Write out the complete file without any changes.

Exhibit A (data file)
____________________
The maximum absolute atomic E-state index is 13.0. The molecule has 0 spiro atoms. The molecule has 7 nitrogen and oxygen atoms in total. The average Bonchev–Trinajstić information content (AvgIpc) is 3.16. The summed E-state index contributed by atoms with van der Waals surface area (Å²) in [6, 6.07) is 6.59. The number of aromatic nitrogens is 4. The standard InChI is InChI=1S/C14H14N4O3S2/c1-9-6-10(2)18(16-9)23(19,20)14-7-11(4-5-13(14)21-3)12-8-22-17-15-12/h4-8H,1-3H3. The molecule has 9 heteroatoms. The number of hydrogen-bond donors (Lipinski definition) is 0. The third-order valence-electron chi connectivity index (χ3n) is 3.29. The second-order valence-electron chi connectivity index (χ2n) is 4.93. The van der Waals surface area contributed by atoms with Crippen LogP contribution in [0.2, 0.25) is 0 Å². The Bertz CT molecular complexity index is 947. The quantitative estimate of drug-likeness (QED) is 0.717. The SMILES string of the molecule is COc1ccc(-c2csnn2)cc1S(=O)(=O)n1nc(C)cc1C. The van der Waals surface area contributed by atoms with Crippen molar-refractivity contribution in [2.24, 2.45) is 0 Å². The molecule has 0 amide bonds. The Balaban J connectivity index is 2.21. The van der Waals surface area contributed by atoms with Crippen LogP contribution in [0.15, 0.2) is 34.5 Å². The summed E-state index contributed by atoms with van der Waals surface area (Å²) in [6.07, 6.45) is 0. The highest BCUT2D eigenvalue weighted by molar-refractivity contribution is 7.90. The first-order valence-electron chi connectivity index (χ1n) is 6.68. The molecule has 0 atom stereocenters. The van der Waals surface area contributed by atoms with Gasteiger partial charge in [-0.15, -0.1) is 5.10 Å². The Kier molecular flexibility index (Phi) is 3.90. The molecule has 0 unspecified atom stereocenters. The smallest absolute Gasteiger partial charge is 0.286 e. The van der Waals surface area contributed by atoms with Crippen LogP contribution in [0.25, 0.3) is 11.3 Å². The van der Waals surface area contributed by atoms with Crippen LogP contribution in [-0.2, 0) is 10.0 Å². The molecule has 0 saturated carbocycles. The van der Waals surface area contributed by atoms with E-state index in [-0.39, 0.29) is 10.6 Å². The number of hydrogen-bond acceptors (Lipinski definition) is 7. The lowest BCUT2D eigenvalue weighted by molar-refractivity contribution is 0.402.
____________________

The maximum absolute atomic E-state index is 13.0. The molecule has 0 spiro atoms. The molecule has 7 nitrogen and oxygen atoms in total. The average Bonchev–Trinajstić information content (AvgIpc) is 3.16. The summed E-state index contributed by atoms with van der Waals surface area (Å²) in [6, 6.07) is 6.59. The number of aromatic nitrogens is 4. The standard InChI is InChI=1S/C14H14N4O3S2/c1-9-6-10(2)18(16-9)23(19,20)14-7-11(4-5-13(14)21-3)12-8-22-17-15-12/h4-8H,1-3H3. The molecule has 9 heteroatoms. The number of hydrogen-bond donors (Lipinski definition) is 0. The third-order valence-electron chi connectivity index (χ3n) is 3.29. The second-order valence-electron chi connectivity index (χ2n) is 4.93. The van der Waals surface area contributed by atoms with Crippen LogP contribution in [0.2, 0.25) is 0 Å². The Bertz CT molecular complexity index is 947. The quantitative estimate of drug-likeness (QED) is 0.717. The SMILES string of the molecule is COc1ccc(-c2csnn2)cc1S(=O)(=O)n1nc(C)cc1C. The van der Waals surface area contributed by atoms with Crippen molar-refractivity contribution in [2.24, 2.45) is 0 Å². The molecule has 0 amide bonds. The Balaban J connectivity index is 2.21. The van der Waals surface area contributed by atoms with Crippen LogP contribution in [0.15, 0.2) is 34.5 Å². The summed E-state index contributed by atoms with van der Waals surface area (Å²) in [6.07, 6.45) is 0. The highest BCUT2D eigenvalue weighted by molar-refractivity contribution is 7.90. The first-order valence-electron chi connectivity index (χ1n) is 6.68. The molecule has 0 atom stereocenters. The van der Waals surface area contributed by atoms with Gasteiger partial charge in [-0.15, -0.1) is 5.10 Å². The Kier molecular flexibility index (Phi) is 3.90. The molecule has 0 unspecified atom stereocenters. The smallest absolute Gasteiger partial charge is 0.286 e. The van der Waals surface area contributed by atoms with Crippen LogP contribution in [0.25, 0.3) is 11.3 Å². The van der Waals surface area contributed by atoms with Crippen LogP contribution in [-0.2, 0) is 10.0 Å². The molecule has 0 saturated carbocycles. The van der Waals surface area contributed by atoms with E-state index in [-0.39, 0.29) is 10.6 Å². The number of hydrogen-bond acceptors (Lipinski definition) is 7. The lowest BCUT2D eigenvalue weighted by molar-refractivity contribution is 0.402.